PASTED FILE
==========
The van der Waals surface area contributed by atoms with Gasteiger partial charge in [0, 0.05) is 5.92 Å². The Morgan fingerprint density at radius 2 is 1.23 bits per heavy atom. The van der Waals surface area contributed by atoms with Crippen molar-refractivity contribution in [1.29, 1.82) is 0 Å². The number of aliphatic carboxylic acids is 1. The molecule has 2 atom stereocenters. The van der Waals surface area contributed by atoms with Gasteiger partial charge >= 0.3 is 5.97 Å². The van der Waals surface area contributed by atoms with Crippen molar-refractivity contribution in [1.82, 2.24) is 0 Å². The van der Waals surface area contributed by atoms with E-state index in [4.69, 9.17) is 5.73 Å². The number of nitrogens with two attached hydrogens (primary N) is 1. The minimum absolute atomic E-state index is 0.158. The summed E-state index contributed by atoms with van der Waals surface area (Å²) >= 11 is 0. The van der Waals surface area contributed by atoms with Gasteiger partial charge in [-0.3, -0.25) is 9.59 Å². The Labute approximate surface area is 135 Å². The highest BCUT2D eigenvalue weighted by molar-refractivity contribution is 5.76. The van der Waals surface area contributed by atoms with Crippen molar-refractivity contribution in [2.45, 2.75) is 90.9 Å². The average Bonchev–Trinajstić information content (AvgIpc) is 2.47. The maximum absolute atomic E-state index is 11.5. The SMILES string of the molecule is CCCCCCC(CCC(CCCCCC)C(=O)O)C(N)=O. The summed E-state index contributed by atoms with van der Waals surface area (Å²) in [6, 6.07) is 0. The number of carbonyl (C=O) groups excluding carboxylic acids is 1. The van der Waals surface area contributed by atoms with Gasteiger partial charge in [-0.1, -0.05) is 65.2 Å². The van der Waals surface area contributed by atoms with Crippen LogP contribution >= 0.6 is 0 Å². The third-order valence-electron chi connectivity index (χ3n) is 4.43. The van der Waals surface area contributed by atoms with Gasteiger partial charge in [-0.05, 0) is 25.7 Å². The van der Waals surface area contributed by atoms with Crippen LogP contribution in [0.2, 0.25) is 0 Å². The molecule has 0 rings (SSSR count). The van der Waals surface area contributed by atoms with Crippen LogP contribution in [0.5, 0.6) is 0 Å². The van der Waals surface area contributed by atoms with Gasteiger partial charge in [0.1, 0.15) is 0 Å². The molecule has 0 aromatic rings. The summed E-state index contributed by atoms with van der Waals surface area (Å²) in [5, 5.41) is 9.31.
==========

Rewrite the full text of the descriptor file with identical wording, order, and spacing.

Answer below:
The van der Waals surface area contributed by atoms with Gasteiger partial charge in [0, 0.05) is 5.92 Å². The Morgan fingerprint density at radius 2 is 1.23 bits per heavy atom. The van der Waals surface area contributed by atoms with Crippen molar-refractivity contribution in [1.29, 1.82) is 0 Å². The number of aliphatic carboxylic acids is 1. The molecule has 2 atom stereocenters. The van der Waals surface area contributed by atoms with Gasteiger partial charge >= 0.3 is 5.97 Å². The van der Waals surface area contributed by atoms with Crippen molar-refractivity contribution in [1.82, 2.24) is 0 Å². The van der Waals surface area contributed by atoms with E-state index in [4.69, 9.17) is 5.73 Å². The number of nitrogens with two attached hydrogens (primary N) is 1. The minimum absolute atomic E-state index is 0.158. The summed E-state index contributed by atoms with van der Waals surface area (Å²) >= 11 is 0. The van der Waals surface area contributed by atoms with Gasteiger partial charge in [-0.3, -0.25) is 9.59 Å². The Labute approximate surface area is 135 Å². The highest BCUT2D eigenvalue weighted by molar-refractivity contribution is 5.76. The van der Waals surface area contributed by atoms with Crippen molar-refractivity contribution in [2.45, 2.75) is 90.9 Å². The average Bonchev–Trinajstić information content (AvgIpc) is 2.47. The maximum absolute atomic E-state index is 11.5. The SMILES string of the molecule is CCCCCCC(CCC(CCCCCC)C(=O)O)C(N)=O. The summed E-state index contributed by atoms with van der Waals surface area (Å²) in [6, 6.07) is 0. The number of carbonyl (C=O) groups excluding carboxylic acids is 1. The van der Waals surface area contributed by atoms with Gasteiger partial charge in [-0.1, -0.05) is 65.2 Å². The van der Waals surface area contributed by atoms with Crippen LogP contribution >= 0.6 is 0 Å². The third-order valence-electron chi connectivity index (χ3n) is 4.43. The van der Waals surface area contributed by atoms with Gasteiger partial charge in [-0.05, 0) is 25.7 Å². The van der Waals surface area contributed by atoms with Crippen LogP contribution in [0.2, 0.25) is 0 Å². The molecule has 0 rings (SSSR count). The van der Waals surface area contributed by atoms with Crippen LogP contribution in [0.5, 0.6) is 0 Å². The van der Waals surface area contributed by atoms with Gasteiger partial charge in [0.1, 0.15) is 0 Å². The molecule has 0 aromatic rings. The summed E-state index contributed by atoms with van der Waals surface area (Å²) in [5, 5.41) is 9.31.